When to Divide Peonies & Daylilies


You may decide to divide your peonies and daylilies when you need to control their size or if your plants are not yielding blooms like in the past. You can divide the peonies and daylilies at the same time in September. You can propagate more flowers for yourself or give some away to friends, families or neighbors who will appreciate their beauty. Dividing in late summer will give the plants enough time to become established before the big winter chill comes along.

Dividing Peonies

  • Peonies do not need regular division as some other perennials do and according to the American Peony Society, peonies should not be divided until the plant is at least 3 to 5 years old. Peonies can be divided anywhere from early September until early December, just keep in mind as autumn progresses the ground will become harder and it will be more difficult for you to dig up your peonies. Division of peonies needs only to be done if they are not growing or blooming well or if you need more ground space in your garden. This plant lives a long life and many gardeners do not divide peonies unless it is for propagation purposes.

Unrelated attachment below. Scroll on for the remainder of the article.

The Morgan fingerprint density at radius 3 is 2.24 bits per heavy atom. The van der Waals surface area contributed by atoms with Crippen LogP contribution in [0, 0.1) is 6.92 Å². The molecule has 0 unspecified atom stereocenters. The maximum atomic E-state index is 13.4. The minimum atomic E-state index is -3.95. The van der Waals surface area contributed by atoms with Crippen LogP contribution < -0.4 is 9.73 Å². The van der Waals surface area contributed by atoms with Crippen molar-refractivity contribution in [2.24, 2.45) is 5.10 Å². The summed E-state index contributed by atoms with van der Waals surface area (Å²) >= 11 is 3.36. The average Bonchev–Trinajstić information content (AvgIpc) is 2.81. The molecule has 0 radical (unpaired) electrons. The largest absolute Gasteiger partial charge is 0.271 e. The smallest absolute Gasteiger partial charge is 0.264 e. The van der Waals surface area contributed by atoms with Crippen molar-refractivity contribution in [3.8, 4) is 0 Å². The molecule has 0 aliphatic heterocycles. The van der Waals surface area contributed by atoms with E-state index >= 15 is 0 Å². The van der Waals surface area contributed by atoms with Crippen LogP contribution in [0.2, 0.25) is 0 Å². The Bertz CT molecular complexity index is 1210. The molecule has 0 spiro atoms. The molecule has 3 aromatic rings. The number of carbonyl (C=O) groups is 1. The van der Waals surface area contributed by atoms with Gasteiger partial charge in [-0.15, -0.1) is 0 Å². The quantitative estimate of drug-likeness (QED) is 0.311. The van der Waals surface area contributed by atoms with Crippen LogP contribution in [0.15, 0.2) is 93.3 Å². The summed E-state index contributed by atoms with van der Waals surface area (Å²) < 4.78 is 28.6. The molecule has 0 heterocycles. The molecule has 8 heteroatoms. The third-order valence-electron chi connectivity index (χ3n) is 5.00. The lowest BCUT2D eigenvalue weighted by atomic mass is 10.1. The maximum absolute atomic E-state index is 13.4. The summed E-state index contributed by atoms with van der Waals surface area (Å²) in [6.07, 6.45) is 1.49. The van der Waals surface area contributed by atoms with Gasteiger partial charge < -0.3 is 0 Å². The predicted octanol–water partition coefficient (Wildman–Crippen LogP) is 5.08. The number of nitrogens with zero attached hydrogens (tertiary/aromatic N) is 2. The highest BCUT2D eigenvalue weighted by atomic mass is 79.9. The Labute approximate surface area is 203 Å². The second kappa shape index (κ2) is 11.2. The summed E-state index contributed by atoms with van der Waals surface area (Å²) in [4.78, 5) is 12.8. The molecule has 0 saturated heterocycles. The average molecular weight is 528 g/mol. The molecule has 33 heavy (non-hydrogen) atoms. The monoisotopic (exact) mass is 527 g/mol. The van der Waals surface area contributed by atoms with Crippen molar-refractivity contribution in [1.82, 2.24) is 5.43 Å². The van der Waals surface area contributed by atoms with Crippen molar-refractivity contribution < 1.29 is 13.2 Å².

Dividing Daylilies

  • Daylilies are best divided in late summer or early spring to allow them plenty of time to rejuvenate. Most types of daylilies can be divided every four to five years according to the United States National Arboretum and they will produce more blooms if they are divided occasionally. After four to five years, daylilies will develop a large fibrous root system that should be controlled by division. You may notice that the daylilies are taking over your flower garden or flower bed due to their fast and expanding growth. Many times you will be able to tell when it is time to divide because you will notice that you are not getting as many blooms as you used to. They can also be divided if more room is needed for other plants or if you want to propagate your daylilies.

After Division

  • If you divided your peonies and daylilies in the late summer, the Reiman Gardens specialists from Iowa State University suggest mulching the plants before winter and removing it in early April when spring comes. Use 4 to 6 inches of hay or other compatible mulch on top of your new shoots. This should help to keep the new, vulnerable plants and roots protected from any winter damage

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